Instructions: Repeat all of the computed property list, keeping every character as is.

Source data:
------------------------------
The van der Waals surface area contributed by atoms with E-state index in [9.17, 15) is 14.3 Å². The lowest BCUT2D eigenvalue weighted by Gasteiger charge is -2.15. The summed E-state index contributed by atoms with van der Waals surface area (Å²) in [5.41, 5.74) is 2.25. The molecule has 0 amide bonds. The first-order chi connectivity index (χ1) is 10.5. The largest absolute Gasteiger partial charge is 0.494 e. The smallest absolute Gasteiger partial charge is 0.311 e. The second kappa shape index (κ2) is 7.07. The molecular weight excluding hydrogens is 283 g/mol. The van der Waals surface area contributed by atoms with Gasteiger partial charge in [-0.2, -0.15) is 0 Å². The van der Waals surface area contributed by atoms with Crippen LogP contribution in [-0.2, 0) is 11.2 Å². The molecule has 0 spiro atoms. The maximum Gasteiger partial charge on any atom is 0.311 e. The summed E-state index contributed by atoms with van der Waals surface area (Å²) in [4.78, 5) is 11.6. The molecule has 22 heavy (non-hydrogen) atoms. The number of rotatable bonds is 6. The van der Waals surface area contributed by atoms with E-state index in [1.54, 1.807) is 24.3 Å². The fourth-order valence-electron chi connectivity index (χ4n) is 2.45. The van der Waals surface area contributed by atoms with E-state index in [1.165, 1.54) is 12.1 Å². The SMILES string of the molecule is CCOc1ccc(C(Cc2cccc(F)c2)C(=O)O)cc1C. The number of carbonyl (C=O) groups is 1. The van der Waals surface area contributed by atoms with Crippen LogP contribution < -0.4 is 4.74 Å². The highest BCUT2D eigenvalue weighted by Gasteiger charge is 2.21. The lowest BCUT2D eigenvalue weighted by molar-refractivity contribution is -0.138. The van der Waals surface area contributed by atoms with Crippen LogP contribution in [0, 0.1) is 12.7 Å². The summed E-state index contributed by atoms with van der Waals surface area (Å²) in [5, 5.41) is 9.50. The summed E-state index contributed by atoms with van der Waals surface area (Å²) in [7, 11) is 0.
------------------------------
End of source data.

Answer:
The van der Waals surface area contributed by atoms with E-state index in [9.17, 15) is 14.3 Å². The lowest BCUT2D eigenvalue weighted by Gasteiger charge is -2.15. The summed E-state index contributed by atoms with van der Waals surface area (Å²) in [5.41, 5.74) is 2.25. The molecule has 0 amide bonds. The first-order chi connectivity index (χ1) is 10.5. The largest absolute Gasteiger partial charge is 0.494 e. The smallest absolute Gasteiger partial charge is 0.311 e. The second kappa shape index (κ2) is 7.07. The molecular weight excluding hydrogens is 283 g/mol. The van der Waals surface area contributed by atoms with Gasteiger partial charge in [-0.2, -0.15) is 0 Å². The van der Waals surface area contributed by atoms with Crippen LogP contribution in [-0.2, 0) is 11.2 Å². The molecule has 0 spiro atoms. The maximum Gasteiger partial charge on any atom is 0.311 e. The summed E-state index contributed by atoms with van der Waals surface area (Å²) in [4.78, 5) is 11.6. The molecule has 22 heavy (non-hydrogen) atoms. The number of rotatable bonds is 6. The van der Waals surface area contributed by atoms with E-state index in [1.54, 1.807) is 24.3 Å². The fourth-order valence-electron chi connectivity index (χ4n) is 2.45. The van der Waals surface area contributed by atoms with E-state index in [1.165, 1.54) is 12.1 Å². The SMILES string of the molecule is CCOc1ccc(C(Cc2cccc(F)c2)C(=O)O)cc1C. The number of carbonyl (C=O) groups is 1. The van der Waals surface area contributed by atoms with Crippen LogP contribution < -0.4 is 4.74 Å². The highest BCUT2D eigenvalue weighted by Gasteiger charge is 2.21. The lowest BCUT2D eigenvalue weighted by molar-refractivity contribution is -0.138. The van der Waals surface area contributed by atoms with Crippen LogP contribution in [0, 0.1) is 12.7 Å². The summed E-state index contributed by atoms with van der Waals surface area (Å²) in [5, 5.41) is 9.50. The summed E-state index contributed by atoms with van der Waals surface area (Å²) in [7, 11) is 0.